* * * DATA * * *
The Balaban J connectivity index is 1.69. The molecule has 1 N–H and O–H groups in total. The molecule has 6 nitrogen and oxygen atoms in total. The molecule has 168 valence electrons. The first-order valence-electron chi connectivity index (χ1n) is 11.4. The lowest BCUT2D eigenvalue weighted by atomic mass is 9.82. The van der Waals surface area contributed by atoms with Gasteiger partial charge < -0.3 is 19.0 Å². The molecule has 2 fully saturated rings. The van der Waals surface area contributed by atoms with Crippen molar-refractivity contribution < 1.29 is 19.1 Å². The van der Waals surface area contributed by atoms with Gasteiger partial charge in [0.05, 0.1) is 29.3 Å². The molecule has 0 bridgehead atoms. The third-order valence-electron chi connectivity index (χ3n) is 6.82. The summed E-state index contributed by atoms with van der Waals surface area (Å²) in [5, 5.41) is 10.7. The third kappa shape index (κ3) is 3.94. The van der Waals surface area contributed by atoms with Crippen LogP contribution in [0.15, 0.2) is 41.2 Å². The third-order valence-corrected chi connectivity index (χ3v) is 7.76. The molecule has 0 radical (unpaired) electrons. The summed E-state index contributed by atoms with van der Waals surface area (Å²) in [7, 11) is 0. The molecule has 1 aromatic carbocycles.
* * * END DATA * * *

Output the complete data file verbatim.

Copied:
The Balaban J connectivity index is 1.69. The molecule has 1 N–H and O–H groups in total. The molecule has 6 nitrogen and oxygen atoms in total. The molecule has 168 valence electrons. The first-order valence-electron chi connectivity index (χ1n) is 11.4. The lowest BCUT2D eigenvalue weighted by atomic mass is 9.82. The van der Waals surface area contributed by atoms with Gasteiger partial charge < -0.3 is 19.0 Å². The molecule has 2 fully saturated rings. The van der Waals surface area contributed by atoms with Crippen molar-refractivity contribution < 1.29 is 19.1 Å². The van der Waals surface area contributed by atoms with Gasteiger partial charge in [0.05, 0.1) is 29.3 Å². The molecule has 0 bridgehead atoms. The third-order valence-electron chi connectivity index (χ3n) is 6.82. The summed E-state index contributed by atoms with van der Waals surface area (Å²) in [5, 5.41) is 10.7. The third kappa shape index (κ3) is 3.94. The van der Waals surface area contributed by atoms with Crippen LogP contribution in [0.15, 0.2) is 41.2 Å². The third-order valence-corrected chi connectivity index (χ3v) is 7.76. The molecule has 0 radical (unpaired) electrons. The summed E-state index contributed by atoms with van der Waals surface area (Å²) in [7, 11) is 0. The molecule has 1 aromatic carbocycles.